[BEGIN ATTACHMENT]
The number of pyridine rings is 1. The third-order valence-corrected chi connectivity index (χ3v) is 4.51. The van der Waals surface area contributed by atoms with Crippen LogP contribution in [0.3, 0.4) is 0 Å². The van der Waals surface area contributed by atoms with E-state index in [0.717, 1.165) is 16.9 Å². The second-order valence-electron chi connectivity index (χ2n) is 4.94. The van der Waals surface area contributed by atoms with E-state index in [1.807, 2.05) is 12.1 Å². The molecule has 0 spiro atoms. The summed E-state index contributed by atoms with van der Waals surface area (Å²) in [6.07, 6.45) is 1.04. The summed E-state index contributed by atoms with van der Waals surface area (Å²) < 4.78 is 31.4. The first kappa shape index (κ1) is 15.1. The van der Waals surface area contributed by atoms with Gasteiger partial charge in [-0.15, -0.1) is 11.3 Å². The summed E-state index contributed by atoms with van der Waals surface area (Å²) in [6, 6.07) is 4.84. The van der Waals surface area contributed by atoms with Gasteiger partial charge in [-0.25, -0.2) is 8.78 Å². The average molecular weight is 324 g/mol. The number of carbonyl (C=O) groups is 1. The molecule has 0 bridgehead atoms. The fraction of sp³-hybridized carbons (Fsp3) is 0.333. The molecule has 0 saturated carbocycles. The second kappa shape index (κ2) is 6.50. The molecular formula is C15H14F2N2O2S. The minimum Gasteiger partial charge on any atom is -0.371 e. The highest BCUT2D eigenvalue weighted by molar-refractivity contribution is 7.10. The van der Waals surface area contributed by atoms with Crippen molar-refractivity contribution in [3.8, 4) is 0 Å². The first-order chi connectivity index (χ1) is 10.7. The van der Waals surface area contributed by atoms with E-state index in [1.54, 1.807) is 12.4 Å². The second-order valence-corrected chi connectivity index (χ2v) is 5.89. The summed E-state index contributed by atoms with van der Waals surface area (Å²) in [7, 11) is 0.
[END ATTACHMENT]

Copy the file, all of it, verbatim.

The number of pyridine rings is 1. The third-order valence-corrected chi connectivity index (χ3v) is 4.51. The van der Waals surface area contributed by atoms with Crippen LogP contribution in [0.3, 0.4) is 0 Å². The van der Waals surface area contributed by atoms with E-state index in [0.717, 1.165) is 16.9 Å². The second-order valence-electron chi connectivity index (χ2n) is 4.94. The van der Waals surface area contributed by atoms with E-state index in [1.807, 2.05) is 12.1 Å². The molecule has 0 spiro atoms. The summed E-state index contributed by atoms with van der Waals surface area (Å²) in [6.07, 6.45) is 1.04. The summed E-state index contributed by atoms with van der Waals surface area (Å²) < 4.78 is 31.4. The first kappa shape index (κ1) is 15.1. The van der Waals surface area contributed by atoms with Gasteiger partial charge in [-0.15, -0.1) is 11.3 Å². The summed E-state index contributed by atoms with van der Waals surface area (Å²) in [6, 6.07) is 4.84. The van der Waals surface area contributed by atoms with Gasteiger partial charge in [-0.25, -0.2) is 8.78 Å². The average molecular weight is 324 g/mol. The number of carbonyl (C=O) groups is 1. The molecule has 0 bridgehead atoms. The fraction of sp³-hybridized carbons (Fsp3) is 0.333. The molecule has 0 saturated carbocycles. The second kappa shape index (κ2) is 6.50. The molecular formula is C15H14F2N2O2S. The minimum Gasteiger partial charge on any atom is -0.371 e. The highest BCUT2D eigenvalue weighted by molar-refractivity contribution is 7.10. The van der Waals surface area contributed by atoms with Crippen molar-refractivity contribution in [3.8, 4) is 0 Å². The first-order chi connectivity index (χ1) is 10.7. The van der Waals surface area contributed by atoms with E-state index in [1.54, 1.807) is 12.4 Å². The second-order valence-corrected chi connectivity index (χ2v) is 5.89. The summed E-state index contributed by atoms with van der Waals surface area (Å²) in [7, 11) is 0.